1922-1940 Jaguar

1927 Austin-Swallow

When Standard, a recipient of Swallow bodies since 1929, agreed to provide a chassis, Lyons's hopes of making his own car took off.
When Standard, a recipient of Swallow bodies since 1929, agreed to provide a chassis, Lyons's hopes of making his own car took off.

To modern eyes, the first 1927 Austin-Swallow may look rather strange. It is tall and narrow (as was the standard Seven) on its spindly wheels. But it was decidedly more sporting in appearance than Herbert Austin's original, and attracted immediate attention.

It had more than the body shape to recommend it: The seats were upholstered in leather, the instruments (such as they were) were mounted in a polished mahogany dashboard, and a choice of hard- or soft-tops was offered. A Swallow conversion virtually doubled the price of a bare Seven chassis, from £99 to £190.

Despite the need for a few changes (the cycle fenders on the prototype and the early hinged hardtops broke away from their mounts and were replaced by more conventional fender-cum-running boards and bolt-on fixings, respectively), the Austin-Swallow was a hit. In August 1927, a Swallow body for the large Morris Cowley was announced.

The company did have one major problem, however, and Lyons's publicity and dealer-signing efforts were making it worse: The Blackpool factory was simply too small to allow output to keep up with orders, and the location away from industrial centers made deliveries of raw materials and chassis expensive.

Matters came to a head when Lyons signed a contract to deliver 20 Austin-Swallows per week to Henly's of London, which ordered 500 chassis from Austin to get him started. Henly's also asked for a two-door sedan version of the car. William Walmsley must have been wondering what he had let himself in for, as he reportedly considered the Henly's deal "quite mad."

His reaction to Swallow's move to Coventry in November 1928 is unrecorded. But the move was made (to a building formerly used to fill artillery shells with explosives) and production was increased to some 50 cars per week.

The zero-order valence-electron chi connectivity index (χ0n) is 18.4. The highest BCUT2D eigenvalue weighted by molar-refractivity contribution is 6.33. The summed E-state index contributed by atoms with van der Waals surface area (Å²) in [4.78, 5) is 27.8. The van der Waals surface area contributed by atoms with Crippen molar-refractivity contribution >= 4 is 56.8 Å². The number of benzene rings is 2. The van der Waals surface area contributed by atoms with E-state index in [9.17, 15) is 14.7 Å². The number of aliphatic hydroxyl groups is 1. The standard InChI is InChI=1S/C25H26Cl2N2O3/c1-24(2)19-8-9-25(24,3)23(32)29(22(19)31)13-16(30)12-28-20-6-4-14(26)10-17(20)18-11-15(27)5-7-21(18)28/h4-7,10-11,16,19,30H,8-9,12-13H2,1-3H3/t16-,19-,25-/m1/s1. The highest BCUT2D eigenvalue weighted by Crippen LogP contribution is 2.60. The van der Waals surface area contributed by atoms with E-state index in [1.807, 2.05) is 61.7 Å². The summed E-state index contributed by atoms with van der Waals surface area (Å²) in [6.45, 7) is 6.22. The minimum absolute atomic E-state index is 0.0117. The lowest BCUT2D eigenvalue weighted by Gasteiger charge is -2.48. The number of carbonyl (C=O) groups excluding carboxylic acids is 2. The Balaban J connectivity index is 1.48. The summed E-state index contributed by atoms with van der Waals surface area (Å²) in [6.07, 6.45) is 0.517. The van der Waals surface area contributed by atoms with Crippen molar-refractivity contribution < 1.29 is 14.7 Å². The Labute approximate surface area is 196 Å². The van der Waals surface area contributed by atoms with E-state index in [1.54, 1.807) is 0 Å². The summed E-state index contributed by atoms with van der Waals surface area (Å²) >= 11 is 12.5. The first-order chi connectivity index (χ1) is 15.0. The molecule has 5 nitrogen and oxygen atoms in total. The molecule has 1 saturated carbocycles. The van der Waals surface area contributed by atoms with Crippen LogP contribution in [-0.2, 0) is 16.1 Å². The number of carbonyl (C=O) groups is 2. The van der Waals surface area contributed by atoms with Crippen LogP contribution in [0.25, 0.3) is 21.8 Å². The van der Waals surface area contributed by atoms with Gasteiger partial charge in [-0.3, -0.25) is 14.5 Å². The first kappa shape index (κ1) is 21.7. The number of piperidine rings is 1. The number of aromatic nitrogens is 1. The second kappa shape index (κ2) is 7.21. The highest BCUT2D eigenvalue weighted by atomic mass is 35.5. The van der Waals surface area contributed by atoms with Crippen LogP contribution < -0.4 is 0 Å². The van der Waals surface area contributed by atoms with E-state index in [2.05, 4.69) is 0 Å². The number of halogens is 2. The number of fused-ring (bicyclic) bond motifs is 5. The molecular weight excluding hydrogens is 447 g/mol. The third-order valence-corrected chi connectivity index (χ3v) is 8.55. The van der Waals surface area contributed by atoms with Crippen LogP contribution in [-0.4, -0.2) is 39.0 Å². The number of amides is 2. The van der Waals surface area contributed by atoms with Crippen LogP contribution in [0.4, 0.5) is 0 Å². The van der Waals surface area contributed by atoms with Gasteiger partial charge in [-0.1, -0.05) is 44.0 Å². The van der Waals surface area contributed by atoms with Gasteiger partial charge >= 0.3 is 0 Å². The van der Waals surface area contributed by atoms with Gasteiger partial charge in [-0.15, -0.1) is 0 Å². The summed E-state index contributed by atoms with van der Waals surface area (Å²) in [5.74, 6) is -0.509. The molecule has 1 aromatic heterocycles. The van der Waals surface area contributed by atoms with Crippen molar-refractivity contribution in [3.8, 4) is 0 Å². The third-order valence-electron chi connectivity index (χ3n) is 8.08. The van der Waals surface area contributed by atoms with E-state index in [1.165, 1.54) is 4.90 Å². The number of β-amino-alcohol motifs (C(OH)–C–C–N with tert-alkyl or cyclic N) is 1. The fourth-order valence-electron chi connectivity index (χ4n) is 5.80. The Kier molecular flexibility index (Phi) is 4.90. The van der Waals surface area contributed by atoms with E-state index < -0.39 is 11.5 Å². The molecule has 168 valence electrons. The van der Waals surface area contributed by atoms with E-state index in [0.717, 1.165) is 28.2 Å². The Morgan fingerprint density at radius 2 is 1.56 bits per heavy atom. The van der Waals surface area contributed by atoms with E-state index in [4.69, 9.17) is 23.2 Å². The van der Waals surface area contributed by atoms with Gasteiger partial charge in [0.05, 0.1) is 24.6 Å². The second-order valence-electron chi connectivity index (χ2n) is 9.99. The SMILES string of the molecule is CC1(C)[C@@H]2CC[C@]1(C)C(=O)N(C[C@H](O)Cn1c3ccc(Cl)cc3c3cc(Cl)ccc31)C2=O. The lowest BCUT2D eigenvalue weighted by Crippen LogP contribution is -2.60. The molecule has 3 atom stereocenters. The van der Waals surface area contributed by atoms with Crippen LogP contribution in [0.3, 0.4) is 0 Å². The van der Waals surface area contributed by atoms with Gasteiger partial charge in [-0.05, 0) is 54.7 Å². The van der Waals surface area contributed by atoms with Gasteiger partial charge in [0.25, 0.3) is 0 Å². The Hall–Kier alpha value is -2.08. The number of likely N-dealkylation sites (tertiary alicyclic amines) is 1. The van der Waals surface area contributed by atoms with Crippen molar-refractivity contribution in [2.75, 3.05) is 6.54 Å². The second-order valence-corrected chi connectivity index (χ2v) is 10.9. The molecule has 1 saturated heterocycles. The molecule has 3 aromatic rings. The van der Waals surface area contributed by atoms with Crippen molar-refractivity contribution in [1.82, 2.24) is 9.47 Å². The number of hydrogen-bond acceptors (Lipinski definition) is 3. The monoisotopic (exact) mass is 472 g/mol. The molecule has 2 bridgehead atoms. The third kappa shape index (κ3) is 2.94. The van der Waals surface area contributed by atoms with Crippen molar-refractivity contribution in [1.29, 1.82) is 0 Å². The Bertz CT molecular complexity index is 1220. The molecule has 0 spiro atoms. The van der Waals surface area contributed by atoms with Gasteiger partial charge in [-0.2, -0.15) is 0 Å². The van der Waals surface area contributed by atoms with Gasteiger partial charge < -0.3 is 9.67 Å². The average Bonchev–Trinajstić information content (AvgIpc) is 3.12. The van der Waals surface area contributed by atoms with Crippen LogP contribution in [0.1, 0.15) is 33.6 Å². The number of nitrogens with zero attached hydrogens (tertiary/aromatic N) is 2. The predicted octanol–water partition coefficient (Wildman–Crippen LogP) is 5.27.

Lyons, unsure of Herbert Austin's continued willingness to make bare Seven chassis available, began to look at other cars suitable for the Swallow treatment. The Morris connection had not worked out, due in part to the emergence of the Morris-based MG, but Lyons arranged with the Glasgow Fiat dealer to rebody some obsolete and slow-selling Fiat 509As in 1929. Perhaps as many as 100 of these were built.

A like number of Swift-Swallows were built in 1930 and perhaps 500 Wolseley-Swallows were produced the same year.

These production numbers, when added to the regular flow of Austin-Swallows and sidecars, show just how far Lyons and Swallow had come in a relatively short span of years. And it should be noted that the various chassis being bodied were sufficiently dissimilar in size and shape to require unique panels. If there were familial design features (and there were), there was no interchangeability.

Style was not the only reason for Swallow's success; price had much to do with it as well. There were, after all, dozens of companies offering custom coachwork in England at the time, but the Swallow bodies were, thanks to quantity production and Lyons's tendency to squeeze the maximum out of every pence that came in, less expensive than most. At the same time, they were among the best in terms of body engineering and build quality.

It was characteristic of Lyons that, despite his parsimonious ways, employees were paid well. They were treated well too, though Lyons was not the kind of man who went through the factory slapping backs and making small-talk with his workers. Just the opposite, in fact; the very formal boss tended to address all by their surnames and discourage undue familiarity. Walmsley was said to be more personable. Nonetheless, a significant number of employees enjoyed long careers with Lyons.

An important connection was made when the first Standard-Swallow, a four-cylinder car, was displayed at London's Olympia Motor Show in 1929. Initially, the new body was not to Lyons's liking, as the shape of the cowl -- high and thin to match the form of the Standard radiator -- was awkward.

By the time production began, the cowl was redesigned and a Swallow-designed radiator shell was attached. In this form it caught the eye of Standard's chairman, Captain John Black, whose own in-house designers quickly came up with a similar radiator for their own cars. Come 1931, Swallow would also be producing its distinctive bodies for the six-cylinder Standard Ensign.

Follow the story of the Swallow Sidecar Company into the 1930s by continuing to the next page.

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